Like any other hard, tempered candy, candy canes start with essential ingredients like sugar, cream of tartar, flavoring, and food coloring. While there are multiple recipes, the process remains the same. So how are candy canes made? The ingredients are heated, poured, slapped, stretched, twisted, and pulled as detailed below. Small batches can be made at home; however, medium and large batches are really meant for professional kitchens.
The ingredients (except the flavor and coloring) are cooked over medium heat until the sugar dissolves. Then it’s heated to a molten state of 320 degrees Fahrenheit, the hard candy stage. Either a thermometer or a cold-water test can be used to measure the candy stage. Be mindful that the sugary liquid will stick to the skin at the hard candy stage, causing burns and blisters. Even the smallest splash or touch can cause burns.
As you reach the hard candy stage, turn off the heat, add your flavoring, and then pour half of the sugary mixture into another pan. Then add the food coloring to one of the pans and allow the candy to cool enough to handle with heat resistant gloves. Of course, professional candy makers have warming tables to keep the candy warm enough to stretch for the next steps. It’s best for regular home-cooks to have a second pair of hands to help, or you could end up with large candy sticks instead of candy canes.
Starting with the plain sugar, you’ll begin pulling and folding until the air being pulled into the amber-colored mixture turns white and glossy. Put one-third of the white candy aside and roll the larger piece into a log. Set aside and roll out the smaller piece into a strip about ¾ the log’s length and set aside. This may include using the oven at a temperature of around 180 degrees.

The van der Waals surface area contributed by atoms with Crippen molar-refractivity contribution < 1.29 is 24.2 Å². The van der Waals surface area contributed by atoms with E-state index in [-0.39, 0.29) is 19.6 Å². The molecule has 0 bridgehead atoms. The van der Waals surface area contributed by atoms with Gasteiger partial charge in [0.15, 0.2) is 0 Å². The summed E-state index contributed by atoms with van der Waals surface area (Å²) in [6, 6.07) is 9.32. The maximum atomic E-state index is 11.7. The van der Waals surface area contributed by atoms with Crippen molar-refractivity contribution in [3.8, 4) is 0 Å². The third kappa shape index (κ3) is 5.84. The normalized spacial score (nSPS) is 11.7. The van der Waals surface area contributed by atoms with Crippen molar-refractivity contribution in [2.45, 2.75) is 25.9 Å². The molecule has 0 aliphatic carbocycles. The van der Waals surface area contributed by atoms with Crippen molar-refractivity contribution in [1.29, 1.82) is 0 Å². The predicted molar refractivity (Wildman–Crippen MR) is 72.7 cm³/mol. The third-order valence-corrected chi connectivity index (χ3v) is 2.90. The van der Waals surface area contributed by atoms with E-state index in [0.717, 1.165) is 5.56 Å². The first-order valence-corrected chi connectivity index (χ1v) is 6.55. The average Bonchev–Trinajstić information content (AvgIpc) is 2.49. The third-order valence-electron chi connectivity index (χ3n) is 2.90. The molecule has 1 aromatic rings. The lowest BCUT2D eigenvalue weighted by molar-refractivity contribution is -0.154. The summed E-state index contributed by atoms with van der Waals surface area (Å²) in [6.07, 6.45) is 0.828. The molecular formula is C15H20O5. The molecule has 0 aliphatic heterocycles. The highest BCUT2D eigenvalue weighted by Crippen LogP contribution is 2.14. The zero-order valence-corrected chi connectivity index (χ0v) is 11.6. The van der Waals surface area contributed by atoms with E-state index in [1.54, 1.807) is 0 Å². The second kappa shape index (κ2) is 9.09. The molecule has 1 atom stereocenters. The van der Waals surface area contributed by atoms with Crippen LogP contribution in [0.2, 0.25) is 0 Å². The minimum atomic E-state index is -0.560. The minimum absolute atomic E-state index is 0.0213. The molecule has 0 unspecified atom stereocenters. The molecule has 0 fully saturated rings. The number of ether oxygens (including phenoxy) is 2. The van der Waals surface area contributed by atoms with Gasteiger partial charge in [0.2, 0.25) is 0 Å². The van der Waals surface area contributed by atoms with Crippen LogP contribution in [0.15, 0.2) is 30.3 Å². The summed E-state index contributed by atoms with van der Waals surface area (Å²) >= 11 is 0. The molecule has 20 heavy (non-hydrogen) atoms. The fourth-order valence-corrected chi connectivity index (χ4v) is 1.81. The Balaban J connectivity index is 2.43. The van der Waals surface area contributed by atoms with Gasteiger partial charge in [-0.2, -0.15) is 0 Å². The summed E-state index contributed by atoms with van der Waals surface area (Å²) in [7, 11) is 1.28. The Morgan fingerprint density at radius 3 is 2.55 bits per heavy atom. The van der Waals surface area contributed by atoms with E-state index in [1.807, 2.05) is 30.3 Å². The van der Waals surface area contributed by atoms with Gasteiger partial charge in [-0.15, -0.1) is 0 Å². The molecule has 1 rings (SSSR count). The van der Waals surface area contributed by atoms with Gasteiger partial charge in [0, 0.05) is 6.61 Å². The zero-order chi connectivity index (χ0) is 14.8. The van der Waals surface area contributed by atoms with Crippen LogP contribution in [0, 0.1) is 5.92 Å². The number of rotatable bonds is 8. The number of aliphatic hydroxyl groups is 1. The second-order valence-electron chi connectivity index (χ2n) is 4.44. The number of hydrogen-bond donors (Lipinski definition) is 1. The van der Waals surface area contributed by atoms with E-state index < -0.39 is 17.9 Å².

Simultaneously, the second person should be pulling and folding the colored mixture until it is glossy. Roll it out to the length of the white strip. These strips are then cut in several strips lengthwise, depending on how many stripes are desired. Laying the alternating strips together lengthwise, then roll out to the length of the log. Place the log in the center of the stripes and enclose the log, cutting any excess, so there is no overlap.
Regularly and consistently, start rolling and twisting the log into a longer log. When the desired cane circumference and amount of twist are reached, cut the proper length, then with a turn to one end creating the cane’s hook shape. This is where creativity can occur, such as a wreath-shape, heart, or swirl shaped lollipop. When shaped, place on a greased cookie sheet to cool.
Once cooled, if meant as a gift or treat, store the candy canes in an airtight container at room temperature. If meant for decoration, add them to your tree, wreath, table centerpiece, or decorative add-on to wrapped gifts.
Burnell, Melissa. “Make Your Own Candy Canes.” Budget 101.com. Accessed: September 13, 2020.
Eddy, Jody. (Dec. 13, 2019). “How to Make Homemade Candy Canes.” Chowhound. Accessed: September 12, 2020.
Torres, Jacques. “Candy Canes.” Food Network. Accessed: September 12, 2020.